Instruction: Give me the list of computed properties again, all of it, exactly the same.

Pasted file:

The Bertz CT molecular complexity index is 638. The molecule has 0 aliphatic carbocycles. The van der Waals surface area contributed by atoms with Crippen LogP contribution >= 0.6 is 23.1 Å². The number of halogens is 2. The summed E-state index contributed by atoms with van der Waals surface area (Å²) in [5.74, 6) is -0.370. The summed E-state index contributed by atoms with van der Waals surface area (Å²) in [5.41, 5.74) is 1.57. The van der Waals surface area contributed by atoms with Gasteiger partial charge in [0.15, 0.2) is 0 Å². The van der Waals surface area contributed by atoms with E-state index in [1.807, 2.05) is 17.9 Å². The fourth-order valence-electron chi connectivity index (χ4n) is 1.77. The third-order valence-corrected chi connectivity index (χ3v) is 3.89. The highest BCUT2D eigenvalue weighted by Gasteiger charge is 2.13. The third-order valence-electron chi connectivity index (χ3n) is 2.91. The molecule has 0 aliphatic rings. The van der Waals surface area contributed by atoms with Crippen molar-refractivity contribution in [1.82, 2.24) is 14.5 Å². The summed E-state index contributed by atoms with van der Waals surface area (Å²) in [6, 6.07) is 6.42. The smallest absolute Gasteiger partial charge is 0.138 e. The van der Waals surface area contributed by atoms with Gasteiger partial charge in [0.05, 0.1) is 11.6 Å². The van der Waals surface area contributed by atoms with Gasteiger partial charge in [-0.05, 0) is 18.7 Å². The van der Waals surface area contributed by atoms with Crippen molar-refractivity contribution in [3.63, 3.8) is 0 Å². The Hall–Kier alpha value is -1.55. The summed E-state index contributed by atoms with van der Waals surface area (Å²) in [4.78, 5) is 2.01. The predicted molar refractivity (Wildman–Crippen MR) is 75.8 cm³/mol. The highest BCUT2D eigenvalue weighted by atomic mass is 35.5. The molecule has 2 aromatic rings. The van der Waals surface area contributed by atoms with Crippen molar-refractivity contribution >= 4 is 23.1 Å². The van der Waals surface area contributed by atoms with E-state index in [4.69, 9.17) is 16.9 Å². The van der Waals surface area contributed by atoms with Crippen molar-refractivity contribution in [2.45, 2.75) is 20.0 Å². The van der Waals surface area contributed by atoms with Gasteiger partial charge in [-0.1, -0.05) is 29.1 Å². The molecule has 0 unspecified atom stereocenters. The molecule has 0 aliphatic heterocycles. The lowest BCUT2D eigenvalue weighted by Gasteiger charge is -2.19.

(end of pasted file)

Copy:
The Bertz CT molecular complexity index is 638. The molecule has 0 aliphatic carbocycles. The van der Waals surface area contributed by atoms with Crippen LogP contribution >= 0.6 is 23.1 Å². The number of halogens is 2. The summed E-state index contributed by atoms with van der Waals surface area (Å²) in [5.74, 6) is -0.370. The summed E-state index contributed by atoms with van der Waals surface area (Å²) in [5.41, 5.74) is 1.57. The van der Waals surface area contributed by atoms with Gasteiger partial charge in [0.15, 0.2) is 0 Å². The van der Waals surface area contributed by atoms with E-state index in [1.807, 2.05) is 17.9 Å². The fourth-order valence-electron chi connectivity index (χ4n) is 1.77. The third-order valence-corrected chi connectivity index (χ3v) is 3.89. The highest BCUT2D eigenvalue weighted by Gasteiger charge is 2.13. The third-order valence-electron chi connectivity index (χ3n) is 2.91. The molecule has 0 aliphatic rings. The van der Waals surface area contributed by atoms with Crippen molar-refractivity contribution in [1.82, 2.24) is 14.5 Å². The summed E-state index contributed by atoms with van der Waals surface area (Å²) in [6, 6.07) is 6.42. The smallest absolute Gasteiger partial charge is 0.138 e. The van der Waals surface area contributed by atoms with Gasteiger partial charge in [0.05, 0.1) is 11.6 Å². The van der Waals surface area contributed by atoms with Gasteiger partial charge in [-0.05, 0) is 18.7 Å². The van der Waals surface area contributed by atoms with Crippen molar-refractivity contribution in [3.63, 3.8) is 0 Å². The Hall–Kier alpha value is -1.55. The summed E-state index contributed by atoms with van der Waals surface area (Å²) in [4.78, 5) is 2.01. The predicted molar refractivity (Wildman–Crippen MR) is 75.8 cm³/mol. The highest BCUT2D eigenvalue weighted by atomic mass is 35.5. The molecule has 2 aromatic rings. The van der Waals surface area contributed by atoms with Crippen molar-refractivity contribution >= 4 is 23.1 Å². The van der Waals surface area contributed by atoms with E-state index in [4.69, 9.17) is 16.9 Å². The van der Waals surface area contributed by atoms with Crippen molar-refractivity contribution in [2.45, 2.75) is 20.0 Å². The van der Waals surface area contributed by atoms with Gasteiger partial charge in [-0.1, -0.05) is 29.1 Å². The molecule has 0 unspecified atom stereocenters. The molecule has 0 aliphatic heterocycles. The lowest BCUT2D eigenvalue weighted by Gasteiger charge is -2.19.